Columbia 88985447852
Format: CD

Musical Performance

Sound Quality

Overall Enjoyment

Arcade Fire’s fifth album, Everything Now, follows a gap of four years since Reflektor, which brought in LCD Soundsystem’s James Murphy as coproducer and upped the quotients of dance beats and electronics. At more than 85 minutes, Reflektor was too long -- even favorable reviews called out its length and lack of stylistic focus. Still, it was a typically ambitious outing for a band that’s never been content to simply repeat a formula.

Everything Now clocks in at 47:11 and takes as its theme consumerism. To that end the band created a mock Facebook page for the album, and parodies of such Web phenomena as fitness ads. The lyric sheet resembles a color insert for a drugstore. At the top of the sheet, near an Everything Now logo -- in fact, as printed, the title of each track looks like a corporate logo -- are quoted lines from the title track that the band clearly feels tie the album together: “I Need It. I Want It. I Can’t Live Without.”

Arcade Fire brought in Thomas Bangalter of Daft Punk and Steve Mackey of Pulp to help produce Everything Now, and one of the three versions of the title track included sounds very much like ABBA, in the way that Daft Punk, on Random Access Memories, evoked memories of such 1970s hit makers as Chic. The upbeat arrangement rubs up against lyrics filled with restless discontent.

Arcade Fire

“Signs of Life” also takes its inspiration from the ’70s, with a bass line and fuzz guitar that bring back memories of Curtis Mayfield’s music for Superfly. As in the title track, the words convey a sense of emptiness in a land of plenty. “Looking for signs of life,” Win Butler sings, “Looking for signs every night / but there’s no signs, so we do it again.”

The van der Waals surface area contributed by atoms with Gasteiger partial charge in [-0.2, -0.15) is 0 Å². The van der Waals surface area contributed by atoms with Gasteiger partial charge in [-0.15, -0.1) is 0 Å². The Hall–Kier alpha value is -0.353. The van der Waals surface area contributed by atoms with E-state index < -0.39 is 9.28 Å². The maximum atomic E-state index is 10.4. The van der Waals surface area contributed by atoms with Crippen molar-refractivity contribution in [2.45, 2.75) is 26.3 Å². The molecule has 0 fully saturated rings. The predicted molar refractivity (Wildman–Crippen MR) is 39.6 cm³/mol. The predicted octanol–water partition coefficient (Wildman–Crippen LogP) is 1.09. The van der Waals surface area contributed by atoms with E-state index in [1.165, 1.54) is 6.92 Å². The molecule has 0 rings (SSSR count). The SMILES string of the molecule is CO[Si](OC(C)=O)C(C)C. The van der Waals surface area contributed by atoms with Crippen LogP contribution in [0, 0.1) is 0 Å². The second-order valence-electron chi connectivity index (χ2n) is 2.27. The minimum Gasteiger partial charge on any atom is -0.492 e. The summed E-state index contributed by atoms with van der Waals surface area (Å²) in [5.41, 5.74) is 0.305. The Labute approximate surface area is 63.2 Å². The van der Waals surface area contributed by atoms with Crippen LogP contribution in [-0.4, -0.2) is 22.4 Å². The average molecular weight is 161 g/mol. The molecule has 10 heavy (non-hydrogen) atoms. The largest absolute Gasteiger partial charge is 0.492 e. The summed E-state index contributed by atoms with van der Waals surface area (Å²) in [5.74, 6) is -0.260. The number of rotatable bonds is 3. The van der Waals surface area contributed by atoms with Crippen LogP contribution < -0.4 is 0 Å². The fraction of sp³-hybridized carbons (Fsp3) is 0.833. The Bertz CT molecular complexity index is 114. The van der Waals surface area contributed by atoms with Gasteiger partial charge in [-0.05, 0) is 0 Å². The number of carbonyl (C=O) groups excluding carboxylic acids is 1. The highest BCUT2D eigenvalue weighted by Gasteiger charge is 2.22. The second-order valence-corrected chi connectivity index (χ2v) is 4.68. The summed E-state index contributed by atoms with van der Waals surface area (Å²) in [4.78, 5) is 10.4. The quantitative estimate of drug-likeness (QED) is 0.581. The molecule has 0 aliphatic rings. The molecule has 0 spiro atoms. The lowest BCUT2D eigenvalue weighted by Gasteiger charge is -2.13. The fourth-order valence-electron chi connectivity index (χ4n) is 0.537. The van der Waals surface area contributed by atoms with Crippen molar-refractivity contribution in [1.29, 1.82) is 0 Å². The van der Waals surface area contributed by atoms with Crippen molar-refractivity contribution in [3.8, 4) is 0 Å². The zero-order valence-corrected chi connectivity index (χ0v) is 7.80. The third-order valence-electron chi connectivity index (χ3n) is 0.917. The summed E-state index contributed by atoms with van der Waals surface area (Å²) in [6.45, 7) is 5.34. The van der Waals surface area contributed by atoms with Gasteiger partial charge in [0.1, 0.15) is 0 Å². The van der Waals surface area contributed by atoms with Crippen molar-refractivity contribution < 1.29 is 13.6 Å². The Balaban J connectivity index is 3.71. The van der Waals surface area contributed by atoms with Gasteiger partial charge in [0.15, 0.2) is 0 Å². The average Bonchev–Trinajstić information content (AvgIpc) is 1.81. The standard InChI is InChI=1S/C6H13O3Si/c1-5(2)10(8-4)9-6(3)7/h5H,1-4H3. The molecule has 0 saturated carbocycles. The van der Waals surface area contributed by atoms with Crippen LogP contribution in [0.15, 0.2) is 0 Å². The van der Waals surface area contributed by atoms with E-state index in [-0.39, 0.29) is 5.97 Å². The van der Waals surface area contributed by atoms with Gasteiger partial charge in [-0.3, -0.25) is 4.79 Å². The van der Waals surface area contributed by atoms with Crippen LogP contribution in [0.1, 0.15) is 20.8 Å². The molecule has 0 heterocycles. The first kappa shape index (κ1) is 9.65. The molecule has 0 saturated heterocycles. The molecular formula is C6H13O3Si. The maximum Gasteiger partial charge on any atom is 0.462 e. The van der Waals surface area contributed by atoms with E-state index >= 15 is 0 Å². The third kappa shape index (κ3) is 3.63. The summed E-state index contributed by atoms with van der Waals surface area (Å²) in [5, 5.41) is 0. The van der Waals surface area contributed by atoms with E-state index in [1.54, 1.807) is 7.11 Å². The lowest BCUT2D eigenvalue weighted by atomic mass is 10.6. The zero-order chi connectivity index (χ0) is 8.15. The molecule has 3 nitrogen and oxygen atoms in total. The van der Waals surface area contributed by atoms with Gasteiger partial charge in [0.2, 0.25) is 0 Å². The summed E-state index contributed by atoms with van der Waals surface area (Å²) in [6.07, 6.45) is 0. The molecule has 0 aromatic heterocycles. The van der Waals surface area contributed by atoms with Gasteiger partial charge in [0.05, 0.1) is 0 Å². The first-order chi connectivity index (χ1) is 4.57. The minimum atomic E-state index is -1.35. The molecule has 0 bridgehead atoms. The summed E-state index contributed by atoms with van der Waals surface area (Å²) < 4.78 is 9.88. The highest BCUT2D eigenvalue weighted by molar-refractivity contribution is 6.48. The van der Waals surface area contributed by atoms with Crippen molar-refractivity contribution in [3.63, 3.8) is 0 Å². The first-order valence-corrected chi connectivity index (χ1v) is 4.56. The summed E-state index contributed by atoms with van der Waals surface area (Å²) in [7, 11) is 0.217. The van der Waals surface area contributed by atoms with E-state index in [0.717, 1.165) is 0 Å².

“Creature Comfort” pits a menacing, distorted synth line against a more palatable, bell-toned keyboard line. The keyboard washes and other effects give this track a pleasant, ear-friendly tone undercut by the subject: suicide. “Infinite Content” appears twice: first as a punk rave-up, then as a loping, faux-country tune. “Chemistry” plugs into my memories of David Essex’s “Rock On” and, more successfully than any other track on Everything Now, conveys how marketing equates consumer goods with fulfillment.

In “Put Your Money on Me,” loopy synths suggest an even more obsessive Tame Impala, the psychedelic band from Western Australia -- the song bounces along while still adhering to the album’s theme. The album’s most emotionally engaging song is the epic (6:29) “We Don’t Deserve Love,” filled with lush synths and rich vocals.

Arcade Fire

Everything Now is sonically rich and an impressive achievement, but it’s not an easy listen. Though Arcade Fire has never been lighthearted, their music and lyrics were usually well matched and the band’s own, even when other influences were audible. But the album feels too deliberate and studied. Thomas Bangalter probably helped the group nail ABBA’s sound in the title track, but when Daft Punk used influences from the ’70s in Random Access Memories, I could hear their affection for those artists. Arcade Fire treats them as aspects of an aural doctoral thesis.

A band that uses the Web to overhype an album about consumerism may lack a sense of humor, and that’s the one thing Everything Now doesn’t have. If Arcade Fire had injected into these songs some of the wit that went into the design of the lyric sheet, the result would have been more enjoyable. It’s easy to be impressed by the amount of work and skill that went into Everything Now; it’s not easy to enjoy the results.

. . . Joseph Taylor